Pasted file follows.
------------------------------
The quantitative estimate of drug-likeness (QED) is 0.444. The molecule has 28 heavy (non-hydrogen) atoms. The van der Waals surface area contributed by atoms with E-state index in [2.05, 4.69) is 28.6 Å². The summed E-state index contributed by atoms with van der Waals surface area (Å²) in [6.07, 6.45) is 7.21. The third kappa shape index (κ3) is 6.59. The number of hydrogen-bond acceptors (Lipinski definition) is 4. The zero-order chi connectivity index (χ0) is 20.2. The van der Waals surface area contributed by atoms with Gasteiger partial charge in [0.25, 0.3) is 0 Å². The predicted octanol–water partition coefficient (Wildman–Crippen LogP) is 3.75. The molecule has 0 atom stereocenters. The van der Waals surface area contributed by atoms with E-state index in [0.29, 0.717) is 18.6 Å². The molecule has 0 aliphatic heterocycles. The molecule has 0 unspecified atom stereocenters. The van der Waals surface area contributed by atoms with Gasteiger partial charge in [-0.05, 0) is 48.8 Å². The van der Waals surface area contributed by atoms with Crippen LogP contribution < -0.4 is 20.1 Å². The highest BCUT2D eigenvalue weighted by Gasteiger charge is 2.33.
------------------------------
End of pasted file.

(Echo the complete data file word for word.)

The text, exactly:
The quantitative estimate of drug-likeness (QED) is 0.444. The molecule has 28 heavy (non-hydrogen) atoms. The van der Waals surface area contributed by atoms with E-state index in [2.05, 4.69) is 28.6 Å². The summed E-state index contributed by atoms with van der Waals surface area (Å²) in [6.07, 6.45) is 7.21. The third kappa shape index (κ3) is 6.59. The number of hydrogen-bond acceptors (Lipinski definition) is 4. The zero-order chi connectivity index (χ0) is 20.2. The van der Waals surface area contributed by atoms with Gasteiger partial charge in [0.25, 0.3) is 0 Å². The predicted octanol–water partition coefficient (Wildman–Crippen LogP) is 3.75. The molecule has 0 atom stereocenters. The van der Waals surface area contributed by atoms with E-state index in [0.29, 0.717) is 18.6 Å². The molecule has 0 aliphatic heterocycles. The molecule has 0 unspecified atom stereocenters. The van der Waals surface area contributed by atoms with Gasteiger partial charge in [-0.05, 0) is 48.8 Å². The van der Waals surface area contributed by atoms with Crippen LogP contribution < -0.4 is 20.1 Å². The highest BCUT2D eigenvalue weighted by Gasteiger charge is 2.33.